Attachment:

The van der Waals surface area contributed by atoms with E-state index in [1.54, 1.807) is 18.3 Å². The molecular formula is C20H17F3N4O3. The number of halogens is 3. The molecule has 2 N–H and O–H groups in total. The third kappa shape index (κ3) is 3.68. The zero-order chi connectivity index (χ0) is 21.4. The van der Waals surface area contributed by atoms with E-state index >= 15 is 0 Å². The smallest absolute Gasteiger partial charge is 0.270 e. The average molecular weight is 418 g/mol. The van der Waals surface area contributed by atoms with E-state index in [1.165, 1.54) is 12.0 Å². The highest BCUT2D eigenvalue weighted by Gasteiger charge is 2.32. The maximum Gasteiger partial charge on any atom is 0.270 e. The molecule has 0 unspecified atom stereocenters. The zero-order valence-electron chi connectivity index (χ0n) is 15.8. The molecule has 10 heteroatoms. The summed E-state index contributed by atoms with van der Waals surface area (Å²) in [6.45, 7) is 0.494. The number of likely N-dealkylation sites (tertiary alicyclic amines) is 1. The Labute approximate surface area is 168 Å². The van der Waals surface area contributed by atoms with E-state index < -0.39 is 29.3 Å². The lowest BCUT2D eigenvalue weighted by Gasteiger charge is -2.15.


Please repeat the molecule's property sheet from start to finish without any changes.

The van der Waals surface area contributed by atoms with E-state index in [1.54, 1.807) is 18.3 Å². The molecular formula is C20H17F3N4O3. The number of halogens is 3. The molecule has 2 N–H and O–H groups in total. The third kappa shape index (κ3) is 3.68. The zero-order chi connectivity index (χ0) is 21.4. The van der Waals surface area contributed by atoms with E-state index >= 15 is 0 Å². The smallest absolute Gasteiger partial charge is 0.270 e. The average molecular weight is 418 g/mol. The van der Waals surface area contributed by atoms with E-state index in [1.165, 1.54) is 12.0 Å². The highest BCUT2D eigenvalue weighted by Gasteiger charge is 2.32. The maximum Gasteiger partial charge on any atom is 0.270 e. The molecule has 0 unspecified atom stereocenters. The zero-order valence-electron chi connectivity index (χ0n) is 15.8. The molecule has 10 heteroatoms. The summed E-state index contributed by atoms with van der Waals surface area (Å²) in [6.45, 7) is 0.494. The number of likely N-dealkylation sites (tertiary alicyclic amines) is 1. The Labute approximate surface area is 168 Å². The van der Waals surface area contributed by atoms with E-state index < -0.39 is 29.3 Å². The lowest BCUT2D eigenvalue weighted by Gasteiger charge is -2.15.